History

Congregation Beth Sholom began with a vision: the establishment of a Conservative congregation bound together not by religious ideals alone but also by a spirit of friendliness.

In the summer of 1951, sixteen families met with then Cantor Barry Schaeffer and his wife to lay the groundwork of the new congregation. A first official meeting was held at the Bryant School on September 26, 1951, followed by a second meeting on October 11. There the certificate of incorporation of Beth Sholom was signed, and reports were rendered by the Constitution, Membership, Building, Religious and Education Committees. The Congregation rented quarters at 202-204 West Englewood Avenue and members pitched in to do the painting and decorating needed to make the new headquarters presentable.

By October, the Congregation numbered 48, and 30 children were registered at the Hebrew and Sunday Schools, which were conducted at Cantor Schaeffer’s home. One month later, Nov. 21, 1951, the Constitution and By-laws were adopted and Cantor Schaeffer was designated as the Rabbi of Congregation Beth Sholom. First High Holy Day Services, which began on Sept. 19, 1952; were held in the main auditorium of Bergen Junior College on River Road near Route 4. Tickets for members cost $25 per family or $12.50 per person. Non-members paid $30 per family. An advertised feature of the services was the Beth Sholom choir of 20 voices conducted by Rabbi Schaeffer’s wife Idelle.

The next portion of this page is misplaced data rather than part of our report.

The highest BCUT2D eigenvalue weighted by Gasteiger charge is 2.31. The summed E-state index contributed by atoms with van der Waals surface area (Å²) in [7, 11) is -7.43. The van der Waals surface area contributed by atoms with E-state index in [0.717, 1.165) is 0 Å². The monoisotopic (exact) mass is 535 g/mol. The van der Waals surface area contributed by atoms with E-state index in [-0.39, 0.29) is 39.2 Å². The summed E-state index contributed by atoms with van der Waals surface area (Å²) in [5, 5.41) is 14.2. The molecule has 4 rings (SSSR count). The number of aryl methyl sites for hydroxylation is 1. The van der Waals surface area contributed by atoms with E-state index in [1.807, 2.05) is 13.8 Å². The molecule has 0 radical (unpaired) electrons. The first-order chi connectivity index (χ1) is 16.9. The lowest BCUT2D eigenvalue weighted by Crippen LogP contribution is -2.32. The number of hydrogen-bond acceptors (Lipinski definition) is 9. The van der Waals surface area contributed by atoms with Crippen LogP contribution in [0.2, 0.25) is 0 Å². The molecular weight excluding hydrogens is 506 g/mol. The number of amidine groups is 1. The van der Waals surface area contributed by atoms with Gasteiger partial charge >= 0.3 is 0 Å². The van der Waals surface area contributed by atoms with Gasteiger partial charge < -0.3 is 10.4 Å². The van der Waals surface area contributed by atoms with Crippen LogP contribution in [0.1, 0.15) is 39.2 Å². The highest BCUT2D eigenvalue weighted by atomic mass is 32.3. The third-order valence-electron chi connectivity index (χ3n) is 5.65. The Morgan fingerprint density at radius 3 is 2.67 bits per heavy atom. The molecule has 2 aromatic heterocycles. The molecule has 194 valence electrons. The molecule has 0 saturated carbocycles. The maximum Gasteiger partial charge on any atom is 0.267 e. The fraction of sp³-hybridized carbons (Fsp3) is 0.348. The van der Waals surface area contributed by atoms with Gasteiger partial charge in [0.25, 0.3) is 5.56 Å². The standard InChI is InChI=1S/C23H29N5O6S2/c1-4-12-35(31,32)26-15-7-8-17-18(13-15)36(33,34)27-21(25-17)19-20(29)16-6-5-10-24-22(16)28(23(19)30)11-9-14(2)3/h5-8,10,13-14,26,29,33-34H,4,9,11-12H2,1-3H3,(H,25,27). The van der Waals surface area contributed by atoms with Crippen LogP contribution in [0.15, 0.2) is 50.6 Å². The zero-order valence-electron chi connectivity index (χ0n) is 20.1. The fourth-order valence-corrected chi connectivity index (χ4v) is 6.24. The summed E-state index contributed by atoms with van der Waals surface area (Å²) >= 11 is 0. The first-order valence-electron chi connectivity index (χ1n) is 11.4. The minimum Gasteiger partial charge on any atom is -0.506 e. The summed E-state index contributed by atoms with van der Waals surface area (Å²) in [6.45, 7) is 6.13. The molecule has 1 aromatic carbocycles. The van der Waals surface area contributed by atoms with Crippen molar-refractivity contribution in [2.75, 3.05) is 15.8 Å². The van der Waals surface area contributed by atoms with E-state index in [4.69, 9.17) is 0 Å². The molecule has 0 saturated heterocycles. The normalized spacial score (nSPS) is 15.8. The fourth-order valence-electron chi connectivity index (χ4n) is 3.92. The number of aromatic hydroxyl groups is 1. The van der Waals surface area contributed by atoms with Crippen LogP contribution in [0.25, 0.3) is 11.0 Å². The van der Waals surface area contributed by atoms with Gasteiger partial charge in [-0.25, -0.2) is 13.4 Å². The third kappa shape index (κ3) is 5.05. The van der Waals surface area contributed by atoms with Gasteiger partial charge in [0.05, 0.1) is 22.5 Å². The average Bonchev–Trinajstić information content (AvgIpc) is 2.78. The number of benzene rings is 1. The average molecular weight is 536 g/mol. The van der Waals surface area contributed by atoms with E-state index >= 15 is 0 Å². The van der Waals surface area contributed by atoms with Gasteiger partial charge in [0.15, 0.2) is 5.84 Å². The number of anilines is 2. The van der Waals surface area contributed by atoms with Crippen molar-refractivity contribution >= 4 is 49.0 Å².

As the Congregation grew, the need for more space was apparent. By July 1953, the buildings on Rugby Road, then occupied by Christ Church, were purchased, and by June 5, 1955, the new facilities were dedicated. The church was renovated as the new synagogue, and the adjacent buildings used for bar mitzvahs, social events, and as an auditorium. A nearby house contained the Rabbi’s study, library, and classrooms.

By 1962, the Congregation again began to outgrow its facilities, and the original church community building was replaced by the structure which houses the Albert M. Shulman Auditorium, the classrooms and office space still used today.

The Schaeffer years saw not only an expansion of facilities but also the establishment of organizations and traditions that enhanced the character of the congregation and enriched the lives of its members. Early in the history of Beth Sholom, a Ladies Auxiliary was organized. The Auxiliary, like its successor Sisterhood, sponsored social and fundraising activities – bazaars and rummage sales, fashion shows and mall events, Purim parties and square dances, book reviews and holiday programs –all to support congregational needs.